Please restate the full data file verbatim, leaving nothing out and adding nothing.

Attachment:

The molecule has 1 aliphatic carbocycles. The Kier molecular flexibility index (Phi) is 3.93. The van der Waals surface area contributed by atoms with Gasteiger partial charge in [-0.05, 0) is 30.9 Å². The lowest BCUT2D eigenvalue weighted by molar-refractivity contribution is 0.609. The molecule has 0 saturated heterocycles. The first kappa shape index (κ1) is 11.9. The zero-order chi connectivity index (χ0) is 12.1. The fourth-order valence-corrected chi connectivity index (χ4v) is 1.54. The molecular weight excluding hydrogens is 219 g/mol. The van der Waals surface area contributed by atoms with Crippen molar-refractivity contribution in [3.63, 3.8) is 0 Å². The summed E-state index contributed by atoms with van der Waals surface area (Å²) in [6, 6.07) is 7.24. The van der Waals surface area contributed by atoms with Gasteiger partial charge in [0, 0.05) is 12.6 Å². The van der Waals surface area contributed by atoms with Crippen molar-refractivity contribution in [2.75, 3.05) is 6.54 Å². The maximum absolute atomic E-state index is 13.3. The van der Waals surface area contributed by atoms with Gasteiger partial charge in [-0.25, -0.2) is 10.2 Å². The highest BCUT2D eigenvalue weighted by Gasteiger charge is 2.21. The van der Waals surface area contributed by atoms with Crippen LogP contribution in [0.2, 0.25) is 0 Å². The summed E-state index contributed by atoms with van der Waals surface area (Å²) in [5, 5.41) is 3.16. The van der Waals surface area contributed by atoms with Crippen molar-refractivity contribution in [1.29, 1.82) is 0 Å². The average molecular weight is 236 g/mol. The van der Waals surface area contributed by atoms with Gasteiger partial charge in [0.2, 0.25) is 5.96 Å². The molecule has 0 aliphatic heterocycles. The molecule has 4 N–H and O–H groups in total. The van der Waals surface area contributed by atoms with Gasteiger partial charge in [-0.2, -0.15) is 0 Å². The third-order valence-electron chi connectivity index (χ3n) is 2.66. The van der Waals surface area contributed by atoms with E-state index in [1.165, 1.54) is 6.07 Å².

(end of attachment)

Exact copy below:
The molecule has 1 aliphatic carbocycles. The Kier molecular flexibility index (Phi) is 3.93. The van der Waals surface area contributed by atoms with Gasteiger partial charge in [-0.05, 0) is 30.9 Å². The lowest BCUT2D eigenvalue weighted by molar-refractivity contribution is 0.609. The molecule has 0 saturated heterocycles. The first kappa shape index (κ1) is 11.9. The zero-order chi connectivity index (χ0) is 12.1. The fourth-order valence-corrected chi connectivity index (χ4v) is 1.54. The molecular weight excluding hydrogens is 219 g/mol. The van der Waals surface area contributed by atoms with Crippen molar-refractivity contribution in [3.63, 3.8) is 0 Å². The summed E-state index contributed by atoms with van der Waals surface area (Å²) in [6, 6.07) is 7.24. The van der Waals surface area contributed by atoms with Gasteiger partial charge in [0, 0.05) is 12.6 Å². The van der Waals surface area contributed by atoms with Crippen molar-refractivity contribution in [2.75, 3.05) is 6.54 Å². The maximum absolute atomic E-state index is 13.3. The van der Waals surface area contributed by atoms with Gasteiger partial charge in [-0.25, -0.2) is 10.2 Å². The highest BCUT2D eigenvalue weighted by Gasteiger charge is 2.21. The van der Waals surface area contributed by atoms with Crippen LogP contribution in [0.2, 0.25) is 0 Å². The summed E-state index contributed by atoms with van der Waals surface area (Å²) in [5, 5.41) is 3.16. The van der Waals surface area contributed by atoms with Crippen molar-refractivity contribution in [1.29, 1.82) is 0 Å². The average molecular weight is 236 g/mol. The van der Waals surface area contributed by atoms with Gasteiger partial charge in [0.2, 0.25) is 5.96 Å². The molecule has 0 aliphatic heterocycles. The molecule has 4 N–H and O–H groups in total. The van der Waals surface area contributed by atoms with Gasteiger partial charge in [-0.2, -0.15) is 0 Å². The third-order valence-electron chi connectivity index (χ3n) is 2.66. The van der Waals surface area contributed by atoms with E-state index in [1.165, 1.54) is 6.07 Å².